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Social Psychologist Dr. James Pennebacker is a leading expert on the power of journaling. Wikipedia notes that “over the course of his career, Pennebaker has studied the nature of physical symptoms, health consequences of secrets, expressive writing, and natural language, and has received grants from the National Science Foundation, The National Institutes of Health, the US Army Research Institute, and other federal agencies for studies in language, emotional and social dynamics.”
So there mounting evidence that regular journal writing POSITIVELY impacts your mind, body and spirit! Daily stories of things that happen in your life each day are worth jotting down in a notebook to keep forever.
Today we’ll talk about specific topics you can write about and how to organize your thoughts into sections or categories for easy recall.
As I discussed in last week’s show...How you can capture your own stories, your joys and sorrows won’t take you more than 20 minutes each day. It’s the basis of my fourth book, My Personal Journal, Chronicle Your Life One Day At A Time. Listen to today’s show and find out how scientific data proves you should journal for long lasting health!
About Dr. James Pennebaker
James W. Pennebaker (born March 2, 1950) is an American social psychologist. He is the Centennial Liberal Arts Professor and Chair of the Department of Psychology at the University of Texas at Austin and a member of the Academy of Distinguished Teachers. His research focuses on the relationship between natural language use, health, and social behavior, most recently "how everyday language reflects basic social and personality processes"
Over the course of his career, Pennebaker has studied the nature of physical symptoms, health consequences of secrets, expressive writing, and natural language, and has received grants from the National Science Foundation, the National Institutes of Health, the U.S. Army Research Institute, and other federal agencies for studies in language, emotion, and social dynamics.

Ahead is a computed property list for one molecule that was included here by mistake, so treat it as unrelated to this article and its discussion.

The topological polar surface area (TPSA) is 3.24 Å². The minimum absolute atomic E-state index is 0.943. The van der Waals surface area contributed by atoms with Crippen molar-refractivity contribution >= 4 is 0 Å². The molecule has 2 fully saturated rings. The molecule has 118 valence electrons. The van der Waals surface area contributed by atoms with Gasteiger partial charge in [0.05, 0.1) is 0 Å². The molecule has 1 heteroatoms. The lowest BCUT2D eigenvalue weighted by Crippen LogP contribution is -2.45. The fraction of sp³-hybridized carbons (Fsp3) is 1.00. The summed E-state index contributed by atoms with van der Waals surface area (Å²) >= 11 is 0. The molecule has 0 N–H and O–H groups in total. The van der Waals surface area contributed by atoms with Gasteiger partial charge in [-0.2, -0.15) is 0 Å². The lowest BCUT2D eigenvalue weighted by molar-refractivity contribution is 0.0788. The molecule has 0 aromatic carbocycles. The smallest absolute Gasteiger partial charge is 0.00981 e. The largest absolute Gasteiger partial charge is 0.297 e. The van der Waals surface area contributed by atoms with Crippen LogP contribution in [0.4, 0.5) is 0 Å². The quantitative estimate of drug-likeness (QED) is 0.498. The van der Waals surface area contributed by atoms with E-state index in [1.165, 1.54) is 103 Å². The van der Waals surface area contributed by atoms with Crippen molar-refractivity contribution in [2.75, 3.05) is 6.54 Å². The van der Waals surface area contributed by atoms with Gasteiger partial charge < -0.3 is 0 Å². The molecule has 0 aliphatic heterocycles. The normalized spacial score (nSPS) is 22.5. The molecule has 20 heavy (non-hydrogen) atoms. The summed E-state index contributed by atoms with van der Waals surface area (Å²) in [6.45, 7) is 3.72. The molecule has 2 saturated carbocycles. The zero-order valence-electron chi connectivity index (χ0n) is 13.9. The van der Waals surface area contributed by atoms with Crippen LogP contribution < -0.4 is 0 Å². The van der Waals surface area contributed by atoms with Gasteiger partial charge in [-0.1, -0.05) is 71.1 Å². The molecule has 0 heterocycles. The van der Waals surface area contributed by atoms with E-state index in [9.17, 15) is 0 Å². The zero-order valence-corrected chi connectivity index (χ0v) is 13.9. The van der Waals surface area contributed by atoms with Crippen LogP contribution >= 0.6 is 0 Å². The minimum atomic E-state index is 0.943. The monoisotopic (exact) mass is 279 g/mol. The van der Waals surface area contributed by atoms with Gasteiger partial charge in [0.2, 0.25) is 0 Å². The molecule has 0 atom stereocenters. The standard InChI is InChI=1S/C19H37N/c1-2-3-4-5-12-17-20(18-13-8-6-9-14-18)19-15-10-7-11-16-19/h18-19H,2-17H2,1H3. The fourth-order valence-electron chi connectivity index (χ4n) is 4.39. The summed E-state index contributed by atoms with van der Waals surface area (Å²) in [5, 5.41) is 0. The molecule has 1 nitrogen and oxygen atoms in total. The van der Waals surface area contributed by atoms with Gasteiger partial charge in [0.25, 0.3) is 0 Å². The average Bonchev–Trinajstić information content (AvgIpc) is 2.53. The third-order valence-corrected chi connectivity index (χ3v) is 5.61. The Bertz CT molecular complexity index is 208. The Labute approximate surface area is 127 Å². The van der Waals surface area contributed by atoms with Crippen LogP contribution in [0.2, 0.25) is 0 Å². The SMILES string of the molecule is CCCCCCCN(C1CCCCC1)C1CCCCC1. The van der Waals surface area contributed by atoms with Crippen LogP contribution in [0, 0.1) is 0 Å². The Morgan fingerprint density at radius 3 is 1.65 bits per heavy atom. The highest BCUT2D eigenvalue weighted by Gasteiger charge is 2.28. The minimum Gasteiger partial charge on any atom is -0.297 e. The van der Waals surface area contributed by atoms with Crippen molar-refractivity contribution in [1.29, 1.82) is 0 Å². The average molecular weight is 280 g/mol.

A pioneer of writing therapy, he has researched the link between language and recovering from trauma and been "recognized by the American Psychological Association as one of the top researchers on trauma, disclosure, and health." In particular, he finds a person's use of "low-level words," such as pronouns and articles, predictive of recovery as well as indicative of sex, age, and personality traits: "Virtually no one in psychology has realized that low-level words can give clues to large-scale behaviors."
In the mid-1990s, he and colleagues developed the Linguistic Inquiry and Word Count (LIWC; pronounced "Luke"), a computerized text analysis program that outputs the percentage of words in a given text that fall into one or more of over 80 linguistic (e.g., first-person singular pronouns, conjunctions), psychological (e.g., anger, achievement), and topical (e.g., leisure, money) categories. It builds on previous research establishing strong links between linguistic patterns and personality or psychological state, but makes possible far more detailed results than did hand counts.Pennebaker and associates have used this tool to analyze the language of Al Qaeda leaders and of political candidates, particularly in the 2008 United States presidential election. He blogs with associates on what linguistic analysis says about political leaders, at Wordwatchers: Tracking the language of public figures,and Pennebaker Conglomerates, Inc. offers free LIWC-based text analysis tools online, including a language style matching calculator and a language-based application of the Thematic Apperception Test
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